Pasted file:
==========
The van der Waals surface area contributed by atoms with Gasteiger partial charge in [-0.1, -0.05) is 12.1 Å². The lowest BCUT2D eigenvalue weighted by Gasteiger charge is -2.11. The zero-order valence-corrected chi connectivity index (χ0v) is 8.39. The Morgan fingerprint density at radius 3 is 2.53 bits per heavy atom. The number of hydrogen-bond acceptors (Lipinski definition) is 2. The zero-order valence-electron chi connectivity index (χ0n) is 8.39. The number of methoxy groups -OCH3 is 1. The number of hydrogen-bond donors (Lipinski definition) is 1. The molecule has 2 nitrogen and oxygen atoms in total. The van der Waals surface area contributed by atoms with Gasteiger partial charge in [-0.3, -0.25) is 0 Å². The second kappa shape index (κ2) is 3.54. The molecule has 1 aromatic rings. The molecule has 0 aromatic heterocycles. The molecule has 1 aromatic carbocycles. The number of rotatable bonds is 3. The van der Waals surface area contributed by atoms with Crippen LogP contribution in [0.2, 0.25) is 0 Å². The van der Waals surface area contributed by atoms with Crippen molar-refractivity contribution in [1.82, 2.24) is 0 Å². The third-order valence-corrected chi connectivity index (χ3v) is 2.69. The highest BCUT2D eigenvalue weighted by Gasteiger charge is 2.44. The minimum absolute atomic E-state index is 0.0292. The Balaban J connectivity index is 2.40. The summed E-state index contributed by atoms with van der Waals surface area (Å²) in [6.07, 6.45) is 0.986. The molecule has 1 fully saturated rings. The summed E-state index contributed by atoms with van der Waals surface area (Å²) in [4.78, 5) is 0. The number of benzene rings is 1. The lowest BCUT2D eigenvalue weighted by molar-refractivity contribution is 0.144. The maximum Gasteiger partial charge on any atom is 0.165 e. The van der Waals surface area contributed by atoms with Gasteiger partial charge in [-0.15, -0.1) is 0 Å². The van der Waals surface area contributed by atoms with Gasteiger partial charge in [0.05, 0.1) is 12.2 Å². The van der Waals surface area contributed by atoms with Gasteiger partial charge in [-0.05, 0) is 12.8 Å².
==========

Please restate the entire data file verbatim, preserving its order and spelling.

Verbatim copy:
The van der Waals surface area contributed by atoms with Gasteiger partial charge in [-0.1, -0.05) is 12.1 Å². The lowest BCUT2D eigenvalue weighted by Gasteiger charge is -2.11. The zero-order valence-corrected chi connectivity index (χ0v) is 8.39. The Morgan fingerprint density at radius 3 is 2.53 bits per heavy atom. The number of hydrogen-bond acceptors (Lipinski definition) is 2. The zero-order valence-electron chi connectivity index (χ0n) is 8.39. The number of methoxy groups -OCH3 is 1. The number of hydrogen-bond donors (Lipinski definition) is 1. The molecule has 2 nitrogen and oxygen atoms in total. The van der Waals surface area contributed by atoms with Gasteiger partial charge in [-0.3, -0.25) is 0 Å². The second kappa shape index (κ2) is 3.54. The molecule has 1 aromatic rings. The molecule has 0 aromatic heterocycles. The molecule has 1 aromatic carbocycles. The number of rotatable bonds is 3. The van der Waals surface area contributed by atoms with Crippen LogP contribution in [0.2, 0.25) is 0 Å². The van der Waals surface area contributed by atoms with Crippen molar-refractivity contribution in [1.82, 2.24) is 0 Å². The third-order valence-corrected chi connectivity index (χ3v) is 2.69. The highest BCUT2D eigenvalue weighted by Gasteiger charge is 2.44. The minimum absolute atomic E-state index is 0.0292. The Balaban J connectivity index is 2.40. The summed E-state index contributed by atoms with van der Waals surface area (Å²) in [6.07, 6.45) is 0.986. The molecule has 1 fully saturated rings. The summed E-state index contributed by atoms with van der Waals surface area (Å²) in [4.78, 5) is 0. The number of benzene rings is 1. The lowest BCUT2D eigenvalue weighted by molar-refractivity contribution is 0.144. The maximum Gasteiger partial charge on any atom is 0.165 e. The van der Waals surface area contributed by atoms with Gasteiger partial charge in [-0.15, -0.1) is 0 Å². The van der Waals surface area contributed by atoms with Gasteiger partial charge in [0.05, 0.1) is 12.2 Å². The van der Waals surface area contributed by atoms with Gasteiger partial charge in [-0.05, 0) is 12.8 Å².